But first, a couple housecleaning points:
Ok, so on to what Robert De Niro didn't have to say, in the meaningless words he emoted for us on the little screen.
- Robert DiNero is a fine actor. To call him washed up, or a hasbeen, is not only an ad hominem, it is a silly one without much more merit than his own statement at the Tony's.
- Will I continue to watch his movies? To the extent I did until now, yes. Why? Because he's a good actor, and as an actor he doesn't portray himself, but brings other characters to life in a movie. If he ever takes to portraying himself in movies that are all about what he thinks... those I won't bother with. But until then? Yeah, if a movie seems interesting, his being in it won't phase me one bit.
- Being an actor doesn't disqualify him from expressing an opinion. If you'd like to argue the point, I suggest you take that up with James Woods.
It's not all that complicated to see what I mean by that, take a look yourself (note: F'bombs aren't edited out of the video):
"F* Trump. It's no longer 'Down with Trump!', it's F* Trump!"
No... I'm pretty sure that the words he so deliberately spoke, meant nothing at all to himself or to anyone else, other than an emotionally meaningless statement without any connection to meaningful ideas to be thought upon, or of effective actions to be taken (and no, yelling 'Down with Trump!' doesn't qualify on any count there), just one shock statement, followed by one meaningless cliche, followed again by the same meaninglessly shocking statement (well... it was shocking at one point a decade or two ago, now it's about as shocking as a raised eyebrow), spoken by an old man in a tuxedo.
He carefully and deliberately stated that he wanted to say something to the audience, and the nation, and then spoke words which had no real meaning. That, to me, is far more shocking than the shock value he intended. This much revered and distinguished looking old man in a tuxedo, went out of his way to say something to the world... but what he spoke did nothing more than demonstrate that he had strong feelings which he was apparently unable to put into words (or possibly felt that more meaningful words would be beyond the ability of his audience to grasp?).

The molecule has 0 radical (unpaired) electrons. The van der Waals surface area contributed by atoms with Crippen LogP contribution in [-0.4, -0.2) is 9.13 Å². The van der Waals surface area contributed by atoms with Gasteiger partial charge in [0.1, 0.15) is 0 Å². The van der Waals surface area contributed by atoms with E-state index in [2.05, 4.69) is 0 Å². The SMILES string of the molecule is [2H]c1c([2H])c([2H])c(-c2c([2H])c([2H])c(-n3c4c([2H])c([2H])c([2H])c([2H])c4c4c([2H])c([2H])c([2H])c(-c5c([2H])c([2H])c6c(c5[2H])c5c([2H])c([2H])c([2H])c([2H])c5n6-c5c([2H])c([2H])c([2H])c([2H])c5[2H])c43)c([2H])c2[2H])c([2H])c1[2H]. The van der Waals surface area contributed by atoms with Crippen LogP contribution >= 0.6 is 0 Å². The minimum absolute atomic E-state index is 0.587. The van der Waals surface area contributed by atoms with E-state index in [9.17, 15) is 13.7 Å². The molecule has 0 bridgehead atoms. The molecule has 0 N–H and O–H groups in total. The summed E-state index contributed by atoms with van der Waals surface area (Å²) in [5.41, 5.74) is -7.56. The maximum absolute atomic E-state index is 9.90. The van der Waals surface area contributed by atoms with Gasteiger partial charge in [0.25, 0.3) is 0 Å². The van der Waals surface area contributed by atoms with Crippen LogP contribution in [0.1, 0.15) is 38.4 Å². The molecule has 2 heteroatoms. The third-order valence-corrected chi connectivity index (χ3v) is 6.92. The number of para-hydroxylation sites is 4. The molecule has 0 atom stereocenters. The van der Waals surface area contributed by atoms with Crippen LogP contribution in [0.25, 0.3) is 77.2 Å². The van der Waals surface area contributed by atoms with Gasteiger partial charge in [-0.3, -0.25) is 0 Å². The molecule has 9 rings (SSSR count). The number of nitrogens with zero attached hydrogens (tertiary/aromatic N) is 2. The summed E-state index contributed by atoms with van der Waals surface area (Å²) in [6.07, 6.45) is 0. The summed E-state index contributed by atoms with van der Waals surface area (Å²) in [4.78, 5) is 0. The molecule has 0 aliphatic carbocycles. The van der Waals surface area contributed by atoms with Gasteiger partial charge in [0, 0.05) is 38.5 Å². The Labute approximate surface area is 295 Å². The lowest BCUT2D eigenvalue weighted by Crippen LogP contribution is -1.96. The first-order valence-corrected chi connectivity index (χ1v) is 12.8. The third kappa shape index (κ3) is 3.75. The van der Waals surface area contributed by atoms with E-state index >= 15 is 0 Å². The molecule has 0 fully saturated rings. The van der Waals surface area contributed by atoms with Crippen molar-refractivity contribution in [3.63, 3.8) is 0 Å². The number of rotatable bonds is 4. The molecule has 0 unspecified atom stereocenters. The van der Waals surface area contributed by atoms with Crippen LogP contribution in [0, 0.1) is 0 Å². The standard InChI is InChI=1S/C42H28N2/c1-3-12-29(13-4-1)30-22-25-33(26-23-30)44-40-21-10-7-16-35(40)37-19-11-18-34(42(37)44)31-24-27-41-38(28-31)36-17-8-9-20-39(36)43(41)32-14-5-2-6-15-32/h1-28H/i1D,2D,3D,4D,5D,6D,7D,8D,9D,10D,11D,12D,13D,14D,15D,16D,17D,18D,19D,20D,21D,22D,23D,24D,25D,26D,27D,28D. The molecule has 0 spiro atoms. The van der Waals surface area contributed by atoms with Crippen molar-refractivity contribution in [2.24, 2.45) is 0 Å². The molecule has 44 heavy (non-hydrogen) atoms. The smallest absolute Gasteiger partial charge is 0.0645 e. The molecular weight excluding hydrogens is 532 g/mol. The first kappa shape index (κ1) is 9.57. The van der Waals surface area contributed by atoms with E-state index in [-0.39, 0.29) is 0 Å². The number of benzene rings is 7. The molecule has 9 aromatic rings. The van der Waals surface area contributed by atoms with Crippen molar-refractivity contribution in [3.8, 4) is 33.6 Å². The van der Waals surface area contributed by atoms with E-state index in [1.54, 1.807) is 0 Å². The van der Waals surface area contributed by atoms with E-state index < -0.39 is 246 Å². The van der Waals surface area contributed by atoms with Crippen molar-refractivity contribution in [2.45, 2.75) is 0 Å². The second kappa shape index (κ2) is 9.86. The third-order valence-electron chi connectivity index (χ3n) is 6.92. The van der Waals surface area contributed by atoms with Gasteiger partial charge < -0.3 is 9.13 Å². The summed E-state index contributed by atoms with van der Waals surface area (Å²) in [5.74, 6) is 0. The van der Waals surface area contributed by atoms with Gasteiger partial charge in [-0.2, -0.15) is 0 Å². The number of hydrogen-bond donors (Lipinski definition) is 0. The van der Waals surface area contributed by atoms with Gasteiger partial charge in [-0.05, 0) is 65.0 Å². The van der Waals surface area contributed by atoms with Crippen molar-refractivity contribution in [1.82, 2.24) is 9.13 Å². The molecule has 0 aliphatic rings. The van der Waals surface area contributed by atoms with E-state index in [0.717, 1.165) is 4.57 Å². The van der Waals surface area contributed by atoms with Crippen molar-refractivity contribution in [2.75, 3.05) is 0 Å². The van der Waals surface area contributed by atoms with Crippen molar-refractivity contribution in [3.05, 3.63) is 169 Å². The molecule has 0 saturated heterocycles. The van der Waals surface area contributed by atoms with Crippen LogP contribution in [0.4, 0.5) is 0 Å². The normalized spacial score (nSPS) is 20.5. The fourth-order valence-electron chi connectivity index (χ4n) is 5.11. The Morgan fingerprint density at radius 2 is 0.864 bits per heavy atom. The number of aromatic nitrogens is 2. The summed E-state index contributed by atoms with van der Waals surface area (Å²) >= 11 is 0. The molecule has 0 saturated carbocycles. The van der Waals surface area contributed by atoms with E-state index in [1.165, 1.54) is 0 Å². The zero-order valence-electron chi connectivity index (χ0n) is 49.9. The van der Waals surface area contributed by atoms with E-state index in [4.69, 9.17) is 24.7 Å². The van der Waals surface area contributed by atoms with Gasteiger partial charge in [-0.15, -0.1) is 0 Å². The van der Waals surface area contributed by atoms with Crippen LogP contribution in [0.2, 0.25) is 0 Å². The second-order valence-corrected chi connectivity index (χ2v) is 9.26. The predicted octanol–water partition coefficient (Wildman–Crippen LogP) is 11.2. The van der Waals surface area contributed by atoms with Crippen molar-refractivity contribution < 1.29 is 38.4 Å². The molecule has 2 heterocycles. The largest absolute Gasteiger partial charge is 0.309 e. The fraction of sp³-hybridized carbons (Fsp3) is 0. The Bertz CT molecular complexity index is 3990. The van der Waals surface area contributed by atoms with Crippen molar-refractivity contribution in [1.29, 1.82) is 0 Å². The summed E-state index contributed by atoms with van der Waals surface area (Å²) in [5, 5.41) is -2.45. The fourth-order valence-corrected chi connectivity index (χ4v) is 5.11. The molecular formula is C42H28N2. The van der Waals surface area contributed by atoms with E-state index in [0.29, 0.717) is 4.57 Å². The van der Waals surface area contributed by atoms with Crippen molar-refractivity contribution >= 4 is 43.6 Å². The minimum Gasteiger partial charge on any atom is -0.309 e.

Either way, that's sad.
His statement, the emotion of which resonated through the heads of his audience who were equally attuned to the meaninglessness of his words, contained even less meaning, than did the little boy in 'Kindergarten Cop', when he makes the shocking statement (from a little child, to 1990's audiences)that
Both of them had nothing to say, beyond delightedly shocking their audience. The difference, of course, is that one group was a group of six year olds, and the other a group of adults, but what they had in common is that they both seemed to be faced with an inability to contain uncomfortable feelings that they can't really put into words and ideas, except to shock each other with.
One group it is forgiveably amusing and maybe even endearing. The other... not so much.
How do people like De Niro and the other entertainers in his audience, expect to convey meaning, or even to live meaningful lives, when the words and phrases they prefer to use, are so meaningless? Perhaps it's just as well that other people write the words that they act out on the silver screen.
But I can't help wondering if there is any connection between the high profile suicides that seem to plague Mr. De Niro's audience, and the likelihood that they too are so filled with angst, without the ability to put those emotions into meaningful words, themselves.